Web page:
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Green v. Selsky


January 21, 2009


The opinion of the court was delivered by: David G. Larimer United States District Judge


Plaintiffs Alberto Green ("Alberto"), an inmate in the custody of the New York State Department of Correctional Services ("DOCS"), and his wife Pamela Green ("Pamela"), appearing pro se, commenced this action under 42 U.S.C. § 1983. Plaintiffs allege that on February 3, 2004, Pamela came to visit Alberto at Attica Correctional Facility. Plaintiffs also allege that without justification, DOCS employees at Attica strip-searched Pamela, and although no contraband was found on her person, Alberto was charged with conspiring to possess contraband and other charges. Alberto was found guilty after a Tier III hearing and sentenced to twelve months' confinement in the Special Housing Unit ("SHU").

Defendants, all of whom were at all relevant times employees of DOCS, have moved for summary judgment. For the reasons that follow, the motion is granted.


Prior to Pamela's February 3 visit, which was scheduled as part of the DOCS Family Reunion Program and was apparently to be a conjugal visit, Pamela and Alberto had a telephone conversation on January 25, 2004. Pursuant to DOCS policies, that call was electronically monitored, and a recording of the conversation was played at Alberto's Tier III hearing.

At one point in the conversation, Alberto stated, somewhat cryptically at first, "you could put those right you know right between your--right between you--right ... ." Dkt. #26 Ex. F at 27. Pamela responded that she was "not puttin' between [her] butt walking in there ... with a big thing put something between [her] butt ... ." Id. at 28.

Alberto replied, "[W]hat I am saying ... is put it in a piece of plastic or something right," id., and when Pamela continued to demur, he told her to "[t]ake KY jelly and put it in there ... ." Id. Pamela opined that it would be "very uncomfortable to be sitting around," and Alberto responded, "[Y]ou don't have to sit around. ... [Y]ou talking about as far as the processing situation," to which Pamela replied, "Right."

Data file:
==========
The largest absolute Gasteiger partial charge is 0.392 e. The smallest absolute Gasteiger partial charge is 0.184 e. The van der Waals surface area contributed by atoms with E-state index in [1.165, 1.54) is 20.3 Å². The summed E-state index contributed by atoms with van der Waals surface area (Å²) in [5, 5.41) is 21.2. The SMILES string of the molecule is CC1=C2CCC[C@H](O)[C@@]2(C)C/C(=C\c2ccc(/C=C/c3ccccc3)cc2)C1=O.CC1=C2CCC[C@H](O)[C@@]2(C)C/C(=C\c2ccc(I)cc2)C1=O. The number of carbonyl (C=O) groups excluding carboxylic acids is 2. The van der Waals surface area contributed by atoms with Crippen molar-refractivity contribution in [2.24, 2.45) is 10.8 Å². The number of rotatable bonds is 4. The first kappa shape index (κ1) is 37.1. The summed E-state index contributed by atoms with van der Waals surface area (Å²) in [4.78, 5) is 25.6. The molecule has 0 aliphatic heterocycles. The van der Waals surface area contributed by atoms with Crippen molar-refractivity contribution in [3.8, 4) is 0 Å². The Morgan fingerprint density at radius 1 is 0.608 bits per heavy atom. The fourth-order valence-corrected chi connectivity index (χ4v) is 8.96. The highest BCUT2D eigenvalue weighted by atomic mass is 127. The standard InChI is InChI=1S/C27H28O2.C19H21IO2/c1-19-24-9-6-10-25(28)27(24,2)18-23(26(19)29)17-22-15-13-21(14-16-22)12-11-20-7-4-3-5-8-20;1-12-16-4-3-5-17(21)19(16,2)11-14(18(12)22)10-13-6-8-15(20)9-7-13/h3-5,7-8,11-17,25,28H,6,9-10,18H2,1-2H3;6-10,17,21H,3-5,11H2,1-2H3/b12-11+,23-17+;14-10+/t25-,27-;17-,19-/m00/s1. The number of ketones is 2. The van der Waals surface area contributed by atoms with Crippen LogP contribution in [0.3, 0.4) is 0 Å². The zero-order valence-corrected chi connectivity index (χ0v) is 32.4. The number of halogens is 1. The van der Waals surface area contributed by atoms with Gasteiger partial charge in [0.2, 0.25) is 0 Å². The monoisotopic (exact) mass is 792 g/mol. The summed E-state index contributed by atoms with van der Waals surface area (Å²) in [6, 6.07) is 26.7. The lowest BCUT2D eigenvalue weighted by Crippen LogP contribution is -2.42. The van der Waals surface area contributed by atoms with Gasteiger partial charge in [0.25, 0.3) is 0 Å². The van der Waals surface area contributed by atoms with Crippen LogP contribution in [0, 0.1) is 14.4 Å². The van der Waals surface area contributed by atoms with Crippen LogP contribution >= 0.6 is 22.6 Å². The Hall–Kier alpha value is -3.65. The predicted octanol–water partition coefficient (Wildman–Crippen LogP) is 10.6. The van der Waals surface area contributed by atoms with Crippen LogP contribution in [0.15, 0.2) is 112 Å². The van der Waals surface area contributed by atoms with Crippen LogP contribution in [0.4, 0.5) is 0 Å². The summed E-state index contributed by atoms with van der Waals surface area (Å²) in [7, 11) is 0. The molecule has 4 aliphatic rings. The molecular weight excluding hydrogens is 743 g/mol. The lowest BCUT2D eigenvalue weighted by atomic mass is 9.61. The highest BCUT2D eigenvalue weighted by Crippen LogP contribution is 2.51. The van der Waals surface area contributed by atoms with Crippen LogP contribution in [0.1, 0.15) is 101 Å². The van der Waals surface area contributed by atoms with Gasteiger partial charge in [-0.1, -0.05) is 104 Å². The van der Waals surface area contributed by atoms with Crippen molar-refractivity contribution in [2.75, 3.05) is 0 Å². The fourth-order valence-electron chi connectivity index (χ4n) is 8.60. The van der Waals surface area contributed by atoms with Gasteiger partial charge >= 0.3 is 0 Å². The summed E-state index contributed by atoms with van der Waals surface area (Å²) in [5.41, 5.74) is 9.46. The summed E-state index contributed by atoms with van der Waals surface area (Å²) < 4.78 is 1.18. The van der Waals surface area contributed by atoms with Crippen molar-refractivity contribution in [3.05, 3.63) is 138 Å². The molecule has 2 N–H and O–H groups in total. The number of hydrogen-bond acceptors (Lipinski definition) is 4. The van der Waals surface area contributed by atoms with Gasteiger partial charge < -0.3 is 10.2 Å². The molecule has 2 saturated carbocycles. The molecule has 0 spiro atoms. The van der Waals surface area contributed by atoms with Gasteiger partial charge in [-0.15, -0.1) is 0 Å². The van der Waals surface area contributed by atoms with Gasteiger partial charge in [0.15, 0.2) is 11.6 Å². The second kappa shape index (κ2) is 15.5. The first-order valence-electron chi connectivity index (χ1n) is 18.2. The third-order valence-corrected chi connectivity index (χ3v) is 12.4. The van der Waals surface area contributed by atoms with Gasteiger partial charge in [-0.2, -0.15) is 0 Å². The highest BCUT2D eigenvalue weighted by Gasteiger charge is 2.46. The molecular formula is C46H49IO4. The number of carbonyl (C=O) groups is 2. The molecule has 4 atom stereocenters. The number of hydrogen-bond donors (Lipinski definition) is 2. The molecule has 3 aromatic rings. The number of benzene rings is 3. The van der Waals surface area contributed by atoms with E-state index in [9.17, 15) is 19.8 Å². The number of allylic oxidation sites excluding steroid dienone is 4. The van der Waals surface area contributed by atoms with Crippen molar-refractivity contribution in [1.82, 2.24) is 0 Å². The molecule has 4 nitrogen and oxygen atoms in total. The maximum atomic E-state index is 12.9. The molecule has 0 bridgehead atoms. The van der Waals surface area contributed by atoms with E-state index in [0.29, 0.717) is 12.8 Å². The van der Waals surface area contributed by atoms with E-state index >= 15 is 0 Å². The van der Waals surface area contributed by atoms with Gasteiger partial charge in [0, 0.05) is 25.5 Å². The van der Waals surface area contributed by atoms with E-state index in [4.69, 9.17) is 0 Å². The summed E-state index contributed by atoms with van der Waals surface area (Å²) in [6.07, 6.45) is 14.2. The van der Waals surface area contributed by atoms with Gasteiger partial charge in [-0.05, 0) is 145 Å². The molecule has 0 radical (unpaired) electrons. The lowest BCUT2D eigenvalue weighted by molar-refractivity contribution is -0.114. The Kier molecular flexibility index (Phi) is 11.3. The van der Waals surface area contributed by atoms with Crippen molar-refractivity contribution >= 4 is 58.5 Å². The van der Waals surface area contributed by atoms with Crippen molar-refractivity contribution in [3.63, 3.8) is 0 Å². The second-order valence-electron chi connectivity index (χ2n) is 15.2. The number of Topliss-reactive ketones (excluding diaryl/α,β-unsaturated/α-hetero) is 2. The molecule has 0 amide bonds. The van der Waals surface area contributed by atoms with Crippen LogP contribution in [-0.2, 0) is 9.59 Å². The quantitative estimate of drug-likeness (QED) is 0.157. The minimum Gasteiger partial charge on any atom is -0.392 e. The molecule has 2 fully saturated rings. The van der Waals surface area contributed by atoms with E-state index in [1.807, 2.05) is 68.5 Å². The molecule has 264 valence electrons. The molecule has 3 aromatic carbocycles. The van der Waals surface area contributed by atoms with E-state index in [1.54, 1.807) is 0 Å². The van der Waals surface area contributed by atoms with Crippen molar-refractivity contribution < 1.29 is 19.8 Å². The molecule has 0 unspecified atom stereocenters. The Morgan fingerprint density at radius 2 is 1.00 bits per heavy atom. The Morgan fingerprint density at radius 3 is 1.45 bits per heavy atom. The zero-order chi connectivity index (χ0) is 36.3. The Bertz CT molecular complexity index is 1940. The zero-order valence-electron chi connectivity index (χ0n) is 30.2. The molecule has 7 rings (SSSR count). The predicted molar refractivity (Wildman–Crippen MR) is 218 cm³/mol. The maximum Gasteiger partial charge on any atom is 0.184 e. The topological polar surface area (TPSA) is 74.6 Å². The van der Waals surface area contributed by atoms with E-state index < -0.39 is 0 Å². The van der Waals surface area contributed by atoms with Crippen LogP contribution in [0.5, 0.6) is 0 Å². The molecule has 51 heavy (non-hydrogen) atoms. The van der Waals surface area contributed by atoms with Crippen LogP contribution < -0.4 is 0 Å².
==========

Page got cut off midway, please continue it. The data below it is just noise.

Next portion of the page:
When Pamela showed up for her February 3 visit, she was informed that she would have to submit to a strip search as a condition of the visit. She agreed to be searched. The female officers who conducted the search found a jar of Vaseline in Pamela's pocket. She was not wearing underwear, and she had Vaseline on and between her buttocks. Dkt. #26 Ex. C. No contraband was discovered, however.

Although no contraband was found, plaintiffs were not allowed to proceed with the scheduled visit. As stated, Alberto was charged with various infractions, was eventually found guilty after a hearing, and sentenced to twelve months in SHU.

Plaintiffs filed the complaint in this action on November 30, 2005. They allege two causes of action, for violation of their constitutional rights to equal protection and to due process. Plaintiffs concede that Alberto told Pamela over the phone that she should use KY jelly when she came for her February 3 visit, but they contend that he did so "due to her screams of pain on prior trailer visits during cohabitation." Complaint at 5. Plaintiffs assert that there was no evidence to support the disciplinary charges against Alberto, and they contend that they were discriminated against on account of their race or ethnicity.

Plaintiffs' claims require little discussion, as they are plainly meritless. It was entirely reasonable for defendants to conclude, based on the January 25 telephone conversation between plaintiffs, that Alberto was trying to convince Pamela to smuggle something in to him when she came on February 3, by wrapping it in plastic and inserting it into her anus with the aid of a lubricant. Even if their conversation could reasonably be interpreted differently (and I do not believe that it could be), prison officials are entitled to wide deference where matters of institutional security are concerned, see Whitley v. Albers, 475 U.S. 312, 322 (1986); Allah v. Poole, 506 F.Supp.2d 174, 183 (W.D.N.Y. 2007). Given that broad deference, I conclude as a matter of law that it was entirely rational and reasonable for defendants to conclude that plaintiffs were planning to smuggle something in to Alberto, and to insist that Pamela submit to a strip search as a condition of proceeding with the visit. See Pell v. Procunier, 417 U.S. 817, 827 (1974) ("in the absence of substantial evidence in the record to indicate that the officials have exaggerated their response to these [security] considerations, courts should ordinarily defer to their expert judgment in such matters."

The fact that no contraband was found also does not render defendants' actions unreasonable, much less a violation of plaintiffs' constitutional rights. The Vaseline jar in Pamela's pocket, and the Vaseline found smeared on her buttocks, only served to corroborate defendants' suspicions. The failure to find any contraband may simply have been due to its being too deep inside Pamela's rectum, or to her lack of success in inserting it inside her, but that did not mean that plaintiffs had not conspired or attempted to smuggle in contraband.

Finally, there is no evidence to support plaintiffs' allegation that they were discriminated against on account of their race, skin color, or any other protected characteristic, or that any similarly-situated inmates and their would-be visitors were treated any differently from plaintiffs under like circumstances. In short, plaintiffs' claims are wholly lacking in factual support and must be dismissed.


Defendants' motion for summary judgment (Dkt. #24) is granted, and the complaint is dismissed.

Defendants' motion to dismiss as to Pamela Green for failure to prosecute (Dkt. #41) is denied as moot.



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